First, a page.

The clocks they are a changin’
We have not always changed clocks twice a year. There was a time when time was left alone — the country did not spring forward or fall back.
But in 1918, as a plan to save fuel for the war effort, Daylight Saving Time was created. It provided more light for the evening hours and kept residents from using as much energy. At least that’s the story provided by “The Old Farmer’s Almanac.”
It wasn’t until 1966 that Daylight Saving Time took hold after being established by law. Prior to that, the country was hit-and-miss on DST. In wartime, it went into effect but people hated it so much it was killed during peacetime.
After World War II some states adopted DST but some did not. Even today, some places choose not to observe it. Arizona simply ignores it. Since the law took effect, Arizonians have not changed their clocks. And it makes sense. After all, who needs more time in the evening to bake in the blistering Arizona summer heat? Also, who needs less time in the morning, when the sun has yet to scorch the earth? Arizona is on to something. Hawaii has boycotted the change, too.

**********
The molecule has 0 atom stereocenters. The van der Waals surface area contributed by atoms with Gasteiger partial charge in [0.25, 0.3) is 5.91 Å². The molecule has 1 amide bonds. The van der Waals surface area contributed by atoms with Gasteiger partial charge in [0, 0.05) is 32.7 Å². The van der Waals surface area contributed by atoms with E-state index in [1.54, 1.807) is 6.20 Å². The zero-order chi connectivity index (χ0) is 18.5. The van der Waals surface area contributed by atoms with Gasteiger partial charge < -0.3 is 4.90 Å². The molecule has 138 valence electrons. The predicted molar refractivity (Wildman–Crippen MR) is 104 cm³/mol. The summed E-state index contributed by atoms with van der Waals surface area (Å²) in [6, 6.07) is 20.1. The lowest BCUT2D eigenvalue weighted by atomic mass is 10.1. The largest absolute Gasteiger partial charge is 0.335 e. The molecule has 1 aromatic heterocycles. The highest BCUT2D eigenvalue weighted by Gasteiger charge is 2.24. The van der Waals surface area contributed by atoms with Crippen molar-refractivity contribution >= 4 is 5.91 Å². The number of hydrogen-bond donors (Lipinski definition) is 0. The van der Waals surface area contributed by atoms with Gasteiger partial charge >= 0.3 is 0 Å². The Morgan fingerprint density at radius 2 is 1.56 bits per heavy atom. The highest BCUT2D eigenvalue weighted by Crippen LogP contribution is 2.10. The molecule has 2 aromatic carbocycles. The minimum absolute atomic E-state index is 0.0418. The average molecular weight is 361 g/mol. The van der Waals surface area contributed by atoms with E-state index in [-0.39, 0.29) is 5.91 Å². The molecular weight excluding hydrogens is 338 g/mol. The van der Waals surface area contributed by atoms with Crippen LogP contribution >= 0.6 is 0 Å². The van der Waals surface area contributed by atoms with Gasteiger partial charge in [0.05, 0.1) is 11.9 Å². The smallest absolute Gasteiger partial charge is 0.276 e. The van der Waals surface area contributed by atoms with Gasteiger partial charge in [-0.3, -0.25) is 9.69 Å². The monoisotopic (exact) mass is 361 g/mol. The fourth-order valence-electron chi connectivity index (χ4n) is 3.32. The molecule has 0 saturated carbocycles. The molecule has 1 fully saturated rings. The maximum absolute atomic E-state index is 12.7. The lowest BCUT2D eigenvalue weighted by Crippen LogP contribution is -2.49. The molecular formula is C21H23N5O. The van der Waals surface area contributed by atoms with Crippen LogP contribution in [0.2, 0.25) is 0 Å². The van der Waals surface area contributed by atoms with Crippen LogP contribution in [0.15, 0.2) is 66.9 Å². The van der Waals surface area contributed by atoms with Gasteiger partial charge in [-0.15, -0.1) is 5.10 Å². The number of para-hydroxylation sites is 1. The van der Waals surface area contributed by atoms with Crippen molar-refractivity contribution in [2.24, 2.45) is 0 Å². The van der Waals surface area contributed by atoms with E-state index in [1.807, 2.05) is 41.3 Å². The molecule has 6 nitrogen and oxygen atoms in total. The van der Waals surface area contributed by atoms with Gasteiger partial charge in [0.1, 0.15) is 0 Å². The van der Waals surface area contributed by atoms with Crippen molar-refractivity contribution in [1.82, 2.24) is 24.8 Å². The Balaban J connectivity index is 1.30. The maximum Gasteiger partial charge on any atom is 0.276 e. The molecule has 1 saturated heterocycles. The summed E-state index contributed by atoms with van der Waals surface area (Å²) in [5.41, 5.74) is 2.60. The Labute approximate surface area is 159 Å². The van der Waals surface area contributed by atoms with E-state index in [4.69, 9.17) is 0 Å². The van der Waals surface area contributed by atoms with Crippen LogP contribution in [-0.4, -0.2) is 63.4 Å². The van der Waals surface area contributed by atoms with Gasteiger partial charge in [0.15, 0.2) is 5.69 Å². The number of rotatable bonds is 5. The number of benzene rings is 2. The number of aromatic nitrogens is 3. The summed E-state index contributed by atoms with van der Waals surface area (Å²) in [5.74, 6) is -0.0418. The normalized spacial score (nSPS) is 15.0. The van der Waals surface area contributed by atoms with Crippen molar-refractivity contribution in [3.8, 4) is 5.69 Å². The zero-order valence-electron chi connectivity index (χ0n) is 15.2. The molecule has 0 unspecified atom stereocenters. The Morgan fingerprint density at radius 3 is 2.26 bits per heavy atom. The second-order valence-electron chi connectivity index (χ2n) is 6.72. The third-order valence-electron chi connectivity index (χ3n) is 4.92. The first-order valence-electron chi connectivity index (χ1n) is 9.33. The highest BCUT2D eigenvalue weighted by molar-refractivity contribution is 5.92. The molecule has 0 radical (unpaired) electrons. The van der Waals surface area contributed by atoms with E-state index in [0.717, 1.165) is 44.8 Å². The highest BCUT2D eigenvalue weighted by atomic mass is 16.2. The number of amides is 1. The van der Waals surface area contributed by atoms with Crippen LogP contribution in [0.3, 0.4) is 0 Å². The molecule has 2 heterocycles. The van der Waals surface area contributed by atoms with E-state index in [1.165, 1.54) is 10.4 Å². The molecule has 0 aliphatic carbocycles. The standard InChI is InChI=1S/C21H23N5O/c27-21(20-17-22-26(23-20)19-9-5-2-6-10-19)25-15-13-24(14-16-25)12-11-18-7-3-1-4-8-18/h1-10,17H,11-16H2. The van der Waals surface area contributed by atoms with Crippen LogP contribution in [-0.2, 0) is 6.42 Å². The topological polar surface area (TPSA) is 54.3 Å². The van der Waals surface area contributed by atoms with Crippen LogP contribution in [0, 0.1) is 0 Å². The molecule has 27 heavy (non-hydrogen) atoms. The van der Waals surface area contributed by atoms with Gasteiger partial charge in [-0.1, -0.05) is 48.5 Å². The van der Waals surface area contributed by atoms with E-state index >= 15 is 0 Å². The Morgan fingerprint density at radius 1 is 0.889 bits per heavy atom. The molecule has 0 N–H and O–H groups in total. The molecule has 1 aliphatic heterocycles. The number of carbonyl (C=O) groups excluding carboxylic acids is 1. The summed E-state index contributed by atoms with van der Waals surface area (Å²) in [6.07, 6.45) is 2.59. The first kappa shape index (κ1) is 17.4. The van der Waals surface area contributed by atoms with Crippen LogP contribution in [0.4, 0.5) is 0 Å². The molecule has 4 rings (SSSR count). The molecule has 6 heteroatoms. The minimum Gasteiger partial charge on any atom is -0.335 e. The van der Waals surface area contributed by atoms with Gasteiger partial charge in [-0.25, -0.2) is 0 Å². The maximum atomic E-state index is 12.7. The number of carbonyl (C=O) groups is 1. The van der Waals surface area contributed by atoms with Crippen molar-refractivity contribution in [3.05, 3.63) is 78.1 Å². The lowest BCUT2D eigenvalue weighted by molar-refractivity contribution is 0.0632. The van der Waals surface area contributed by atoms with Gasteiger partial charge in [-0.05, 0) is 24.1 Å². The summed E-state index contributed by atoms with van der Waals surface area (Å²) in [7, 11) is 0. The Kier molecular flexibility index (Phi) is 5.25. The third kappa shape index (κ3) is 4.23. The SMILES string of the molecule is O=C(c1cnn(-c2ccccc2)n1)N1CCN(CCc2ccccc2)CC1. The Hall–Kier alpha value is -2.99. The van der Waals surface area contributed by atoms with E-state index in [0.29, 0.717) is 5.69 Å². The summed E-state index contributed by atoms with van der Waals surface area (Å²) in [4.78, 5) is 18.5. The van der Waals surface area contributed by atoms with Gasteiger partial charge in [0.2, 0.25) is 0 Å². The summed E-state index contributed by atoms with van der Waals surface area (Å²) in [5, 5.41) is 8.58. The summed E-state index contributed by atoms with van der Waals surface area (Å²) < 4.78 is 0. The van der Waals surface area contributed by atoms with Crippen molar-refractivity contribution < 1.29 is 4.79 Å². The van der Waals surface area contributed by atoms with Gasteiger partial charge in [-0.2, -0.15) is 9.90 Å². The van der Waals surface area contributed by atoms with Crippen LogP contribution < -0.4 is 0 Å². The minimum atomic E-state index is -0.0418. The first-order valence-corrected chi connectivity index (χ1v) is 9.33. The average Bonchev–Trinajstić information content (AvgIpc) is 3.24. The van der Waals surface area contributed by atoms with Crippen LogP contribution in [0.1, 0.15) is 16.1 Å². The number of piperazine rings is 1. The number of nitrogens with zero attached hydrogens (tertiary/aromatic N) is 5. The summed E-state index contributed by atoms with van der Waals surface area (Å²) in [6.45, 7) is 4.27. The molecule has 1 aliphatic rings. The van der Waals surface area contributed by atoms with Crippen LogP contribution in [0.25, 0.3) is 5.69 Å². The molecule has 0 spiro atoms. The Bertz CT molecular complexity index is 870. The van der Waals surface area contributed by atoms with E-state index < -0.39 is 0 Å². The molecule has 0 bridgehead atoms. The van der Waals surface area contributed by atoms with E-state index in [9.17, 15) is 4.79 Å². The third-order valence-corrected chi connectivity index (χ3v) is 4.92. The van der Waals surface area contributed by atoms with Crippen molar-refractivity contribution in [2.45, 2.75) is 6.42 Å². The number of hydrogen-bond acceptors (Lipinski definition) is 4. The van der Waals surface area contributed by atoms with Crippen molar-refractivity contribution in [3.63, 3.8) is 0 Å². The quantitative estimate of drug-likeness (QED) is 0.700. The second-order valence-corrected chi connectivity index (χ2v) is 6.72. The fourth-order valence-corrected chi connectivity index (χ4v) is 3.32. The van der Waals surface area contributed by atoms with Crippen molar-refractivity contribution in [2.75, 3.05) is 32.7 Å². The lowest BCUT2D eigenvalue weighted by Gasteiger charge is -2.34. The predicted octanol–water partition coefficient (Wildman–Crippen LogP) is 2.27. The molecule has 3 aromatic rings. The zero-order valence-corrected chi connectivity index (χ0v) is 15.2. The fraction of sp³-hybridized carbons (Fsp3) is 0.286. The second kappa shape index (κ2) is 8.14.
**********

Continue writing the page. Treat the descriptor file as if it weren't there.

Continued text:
But, since Mississippi has yet to see the wisdom of leaving clocks untouched, don’t forget to change them before you go to bed Saturday night. And if you’re late for church because you forgot to change your clocks, you can blame Benjamin Franklin. He’s credited with proposing the idea way back in 1784, as a joke on the people of Paris. He wrote to a Paris newspaper that residents could save candles by getting out of bed earlier to take advantage of the morning light, instead of using them at the end of the day.
More than 200 years later, the joke is on us.